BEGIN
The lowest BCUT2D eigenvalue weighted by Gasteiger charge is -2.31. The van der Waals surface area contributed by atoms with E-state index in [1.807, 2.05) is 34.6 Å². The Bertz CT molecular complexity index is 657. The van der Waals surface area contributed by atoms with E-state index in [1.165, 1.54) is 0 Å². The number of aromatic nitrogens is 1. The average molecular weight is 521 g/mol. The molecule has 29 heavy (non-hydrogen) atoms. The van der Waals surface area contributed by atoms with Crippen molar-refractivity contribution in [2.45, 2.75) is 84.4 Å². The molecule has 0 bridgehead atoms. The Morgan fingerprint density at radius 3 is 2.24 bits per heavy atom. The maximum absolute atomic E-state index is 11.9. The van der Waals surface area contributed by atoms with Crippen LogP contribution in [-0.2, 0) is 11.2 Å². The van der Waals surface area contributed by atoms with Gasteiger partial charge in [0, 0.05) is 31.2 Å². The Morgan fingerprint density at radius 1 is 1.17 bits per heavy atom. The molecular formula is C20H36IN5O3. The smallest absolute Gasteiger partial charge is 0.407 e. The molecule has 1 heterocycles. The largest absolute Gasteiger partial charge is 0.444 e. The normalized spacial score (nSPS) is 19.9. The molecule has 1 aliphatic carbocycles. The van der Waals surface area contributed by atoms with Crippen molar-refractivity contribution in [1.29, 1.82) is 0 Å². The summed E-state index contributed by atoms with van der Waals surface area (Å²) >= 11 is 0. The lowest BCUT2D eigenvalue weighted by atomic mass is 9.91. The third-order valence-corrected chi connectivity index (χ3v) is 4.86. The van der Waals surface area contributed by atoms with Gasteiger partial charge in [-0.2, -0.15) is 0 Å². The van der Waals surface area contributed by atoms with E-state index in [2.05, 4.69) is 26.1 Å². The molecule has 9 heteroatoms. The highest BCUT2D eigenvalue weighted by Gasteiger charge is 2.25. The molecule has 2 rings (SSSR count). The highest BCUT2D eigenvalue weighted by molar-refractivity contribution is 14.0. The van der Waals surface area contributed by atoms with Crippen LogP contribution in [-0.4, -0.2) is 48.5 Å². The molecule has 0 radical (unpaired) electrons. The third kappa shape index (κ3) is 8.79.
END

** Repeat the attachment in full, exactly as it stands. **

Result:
The lowest BCUT2D eigenvalue weighted by Gasteiger charge is -2.31. The van der Waals surface area contributed by atoms with E-state index in [1.807, 2.05) is 34.6 Å². The Bertz CT molecular complexity index is 657. The van der Waals surface area contributed by atoms with E-state index in [1.165, 1.54) is 0 Å². The number of aromatic nitrogens is 1. The average molecular weight is 521 g/mol. The molecule has 29 heavy (non-hydrogen) atoms. The van der Waals surface area contributed by atoms with Crippen molar-refractivity contribution in [2.45, 2.75) is 84.4 Å². The molecule has 0 bridgehead atoms. The Morgan fingerprint density at radius 3 is 2.24 bits per heavy atom. The maximum absolute atomic E-state index is 11.9. The van der Waals surface area contributed by atoms with Crippen LogP contribution in [-0.2, 0) is 11.2 Å². The van der Waals surface area contributed by atoms with Gasteiger partial charge in [0, 0.05) is 31.2 Å². The Morgan fingerprint density at radius 1 is 1.17 bits per heavy atom. The molecular formula is C20H36IN5O3. The smallest absolute Gasteiger partial charge is 0.407 e. The molecule has 1 heterocycles. The largest absolute Gasteiger partial charge is 0.444 e. The normalized spacial score (nSPS) is 19.9. The molecule has 1 aliphatic carbocycles. The van der Waals surface area contributed by atoms with Crippen molar-refractivity contribution in [1.29, 1.82) is 0 Å². The summed E-state index contributed by atoms with van der Waals surface area (Å²) >= 11 is 0. The lowest BCUT2D eigenvalue weighted by atomic mass is 9.91. The third-order valence-corrected chi connectivity index (χ3v) is 4.86. The van der Waals surface area contributed by atoms with Gasteiger partial charge in [-0.2, -0.15) is 0 Å². The van der Waals surface area contributed by atoms with E-state index in [2.05, 4.69) is 26.1 Å². The molecule has 9 heteroatoms. The highest BCUT2D eigenvalue weighted by Gasteiger charge is 2.25. The molecule has 2 rings (SSSR count). The highest BCUT2D eigenvalue weighted by molar-refractivity contribution is 14.0. The van der Waals surface area contributed by atoms with Crippen LogP contribution in [-0.4, -0.2) is 48.5 Å². The molecule has 0 radical (unpaired) electrons. The third kappa shape index (κ3) is 8.79.